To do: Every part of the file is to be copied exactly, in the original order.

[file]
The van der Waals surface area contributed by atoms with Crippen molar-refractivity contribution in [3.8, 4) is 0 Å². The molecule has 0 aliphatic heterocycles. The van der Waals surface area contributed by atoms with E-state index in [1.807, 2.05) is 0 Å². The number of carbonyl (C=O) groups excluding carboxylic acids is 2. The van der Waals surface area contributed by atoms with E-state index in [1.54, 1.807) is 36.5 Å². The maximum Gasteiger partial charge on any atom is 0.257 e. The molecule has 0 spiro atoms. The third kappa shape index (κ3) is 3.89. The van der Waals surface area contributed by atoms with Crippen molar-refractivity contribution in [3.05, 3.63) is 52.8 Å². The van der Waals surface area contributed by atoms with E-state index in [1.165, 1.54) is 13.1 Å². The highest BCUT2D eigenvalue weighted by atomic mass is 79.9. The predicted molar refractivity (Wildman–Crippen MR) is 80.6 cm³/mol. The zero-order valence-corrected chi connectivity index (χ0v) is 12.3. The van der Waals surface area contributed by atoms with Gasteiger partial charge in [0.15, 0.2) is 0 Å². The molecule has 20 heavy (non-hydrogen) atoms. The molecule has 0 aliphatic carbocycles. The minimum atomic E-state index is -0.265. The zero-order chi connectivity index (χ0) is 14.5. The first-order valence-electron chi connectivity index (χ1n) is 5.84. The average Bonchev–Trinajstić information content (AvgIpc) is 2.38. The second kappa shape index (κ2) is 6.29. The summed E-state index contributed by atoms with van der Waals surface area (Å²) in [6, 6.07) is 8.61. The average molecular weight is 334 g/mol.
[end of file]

The van der Waals surface area contributed by atoms with Crippen molar-refractivity contribution in [3.8, 4) is 0 Å². The molecule has 0 aliphatic heterocycles. The van der Waals surface area contributed by atoms with E-state index in [1.807, 2.05) is 0 Å². The number of carbonyl (C=O) groups excluding carboxylic acids is 2. The van der Waals surface area contributed by atoms with E-state index in [1.54, 1.807) is 36.5 Å². The maximum Gasteiger partial charge on any atom is 0.257 e. The molecule has 0 spiro atoms. The third kappa shape index (κ3) is 3.89. The van der Waals surface area contributed by atoms with Crippen molar-refractivity contribution in [3.05, 3.63) is 52.8 Å². The van der Waals surface area contributed by atoms with E-state index in [1.165, 1.54) is 13.1 Å². The highest BCUT2D eigenvalue weighted by atomic mass is 79.9. The predicted molar refractivity (Wildman–Crippen MR) is 80.6 cm³/mol. The zero-order valence-corrected chi connectivity index (χ0v) is 12.3. The van der Waals surface area contributed by atoms with Gasteiger partial charge in [0.15, 0.2) is 0 Å². The molecule has 20 heavy (non-hydrogen) atoms. The molecule has 0 aliphatic carbocycles. The minimum atomic E-state index is -0.265. The zero-order chi connectivity index (χ0) is 14.5. The first-order valence-electron chi connectivity index (χ1n) is 5.84. The average Bonchev–Trinajstić information content (AvgIpc) is 2.38. The second kappa shape index (κ2) is 6.29. The summed E-state index contributed by atoms with van der Waals surface area (Å²) in [6, 6.07) is 8.61. The average molecular weight is 334 g/mol.